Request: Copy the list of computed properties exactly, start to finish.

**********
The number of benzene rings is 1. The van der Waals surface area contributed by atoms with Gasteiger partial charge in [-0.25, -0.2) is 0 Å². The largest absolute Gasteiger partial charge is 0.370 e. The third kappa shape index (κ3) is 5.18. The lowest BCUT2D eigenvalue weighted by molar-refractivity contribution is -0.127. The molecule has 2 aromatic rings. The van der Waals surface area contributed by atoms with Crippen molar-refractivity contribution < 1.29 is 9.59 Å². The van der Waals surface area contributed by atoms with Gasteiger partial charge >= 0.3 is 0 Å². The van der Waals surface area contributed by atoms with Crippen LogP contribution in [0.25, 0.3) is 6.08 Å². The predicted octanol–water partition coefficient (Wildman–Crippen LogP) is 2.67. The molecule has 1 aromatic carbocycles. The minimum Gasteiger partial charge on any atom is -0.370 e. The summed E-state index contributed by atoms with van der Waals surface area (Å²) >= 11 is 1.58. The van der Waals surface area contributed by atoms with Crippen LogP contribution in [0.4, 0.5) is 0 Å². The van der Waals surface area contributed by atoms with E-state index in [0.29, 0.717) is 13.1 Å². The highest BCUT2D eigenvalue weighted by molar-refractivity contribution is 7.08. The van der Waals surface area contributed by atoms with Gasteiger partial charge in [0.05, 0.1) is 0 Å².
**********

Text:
The number of benzene rings is 1. The van der Waals surface area contributed by atoms with Gasteiger partial charge in [-0.25, -0.2) is 0 Å². The largest absolute Gasteiger partial charge is 0.370 e. The third kappa shape index (κ3) is 5.18. The lowest BCUT2D eigenvalue weighted by molar-refractivity contribution is -0.127. The molecule has 2 aromatic rings. The van der Waals surface area contributed by atoms with Crippen molar-refractivity contribution < 1.29 is 9.59 Å². The van der Waals surface area contributed by atoms with Gasteiger partial charge >= 0.3 is 0 Å². The van der Waals surface area contributed by atoms with Crippen LogP contribution in [0.25, 0.3) is 6.08 Å². The predicted octanol–water partition coefficient (Wildman–Crippen LogP) is 2.67. The molecule has 1 aromatic carbocycles. The minimum Gasteiger partial charge on any atom is -0.370 e. The summed E-state index contributed by atoms with van der Waals surface area (Å²) >= 11 is 1.58. The van der Waals surface area contributed by atoms with Crippen LogP contribution in [0.4, 0.5) is 0 Å². The van der Waals surface area contributed by atoms with E-state index in [0.29, 0.717) is 13.1 Å². The highest BCUT2D eigenvalue weighted by molar-refractivity contribution is 7.08. The van der Waals surface area contributed by atoms with Gasteiger partial charge in [0.05, 0.1) is 0 Å².